In his maiden Budget Speech the Minister of Finance Honourable Nhlanhla Nene presented further proof of our serious intent to truly open all the doors of learning. The Finance Minister allocated R640 billion to basic education for the next three years.

Under Minister Motshekga’s oversight, personnel planning for schools is being reviewed to ensure that learner-teacher ratios are maintained at appropriate levels.

The number of qualified teachers entering the public service is projected to increase from about 8 200 in 2012/13 to 10 200 in 2017/18. To support teacher training, R3.1 billion will be awarded in Funza Lushaka bursaries over the next three years.

We will distribute 170 million workbooks to over 23 000 public schools over this Medium Term Expenditure Framework (MTEF) period. Each learner in Grades R to 9 will receive two books per subject each year in numeracy, mathematics, literacy, language and life skills.

The school infrastructure backlogs programme is allocated R7.4 billion for the replacement of over 500 unsafe or poorly constructed schools, as well as to address water, sanitation and electricity needs.

The education infrastructure grant of R29.6 billion over the medium term will enable all schools to meet the minimum norms and standards for school infrastructure by 2016.

The Basic Education budget also includes R4.1 billion over the MTEF period to build and support public libraries. School and community sport programmes and sports academies will receive R1.7 billion in conditional allocations to provinces.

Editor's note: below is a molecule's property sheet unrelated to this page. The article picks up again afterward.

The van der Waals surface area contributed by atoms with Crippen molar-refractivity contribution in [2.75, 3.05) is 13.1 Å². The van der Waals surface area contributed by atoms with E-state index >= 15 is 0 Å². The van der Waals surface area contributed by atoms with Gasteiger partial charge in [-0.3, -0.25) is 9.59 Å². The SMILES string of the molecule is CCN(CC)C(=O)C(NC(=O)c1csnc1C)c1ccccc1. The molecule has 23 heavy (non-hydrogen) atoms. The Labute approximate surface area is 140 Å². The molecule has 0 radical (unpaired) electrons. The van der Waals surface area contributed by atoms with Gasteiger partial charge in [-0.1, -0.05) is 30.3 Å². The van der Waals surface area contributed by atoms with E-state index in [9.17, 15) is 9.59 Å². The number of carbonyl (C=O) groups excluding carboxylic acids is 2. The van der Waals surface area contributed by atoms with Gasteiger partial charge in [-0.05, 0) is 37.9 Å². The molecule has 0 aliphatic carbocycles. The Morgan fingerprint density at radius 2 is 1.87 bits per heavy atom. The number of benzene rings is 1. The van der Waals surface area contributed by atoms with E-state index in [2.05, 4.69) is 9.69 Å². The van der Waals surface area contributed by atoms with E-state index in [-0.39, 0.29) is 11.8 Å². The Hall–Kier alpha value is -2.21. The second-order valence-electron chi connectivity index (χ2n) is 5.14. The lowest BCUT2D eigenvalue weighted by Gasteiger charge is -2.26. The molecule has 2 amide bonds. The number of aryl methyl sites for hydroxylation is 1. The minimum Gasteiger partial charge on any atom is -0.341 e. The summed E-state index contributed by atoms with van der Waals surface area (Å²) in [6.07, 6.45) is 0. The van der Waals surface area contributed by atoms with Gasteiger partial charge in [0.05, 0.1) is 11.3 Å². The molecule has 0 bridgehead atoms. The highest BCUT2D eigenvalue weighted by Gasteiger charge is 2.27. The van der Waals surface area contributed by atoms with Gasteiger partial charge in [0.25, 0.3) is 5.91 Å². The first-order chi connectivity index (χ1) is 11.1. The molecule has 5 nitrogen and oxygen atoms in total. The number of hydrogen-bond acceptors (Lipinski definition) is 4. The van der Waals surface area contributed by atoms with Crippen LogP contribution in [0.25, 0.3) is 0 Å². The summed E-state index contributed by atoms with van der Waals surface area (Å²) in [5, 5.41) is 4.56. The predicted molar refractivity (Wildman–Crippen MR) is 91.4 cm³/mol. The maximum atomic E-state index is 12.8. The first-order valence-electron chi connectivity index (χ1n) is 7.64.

Investment in Kasselsvlei Primary School

The ANC led people’s government invested a total of R38 million to rebuild Kasselsvlei Primary School.  This is a massive investment into the future of this community. The children of this community now have 38 million reasons to succeed.

Education is a prerequisite for tackling poverty and promoting short and long-term economic growth. No country has achieved continuous and rapid economic growth without at least 40% of adults being able to read and write (GCE, 2010). At an individual level, a person’s earnings increase with each additional year of schooling they receive. This is especially true for additional years of higher education. Thus, people who are educated are able to earn more money and support their families, which helps economies to grow faster and poverty rates to decline.

Therefore, opening classroom doors to all children, especially girls, as the Freedom Charter dictates helps to break the inter-generational chains of poverty.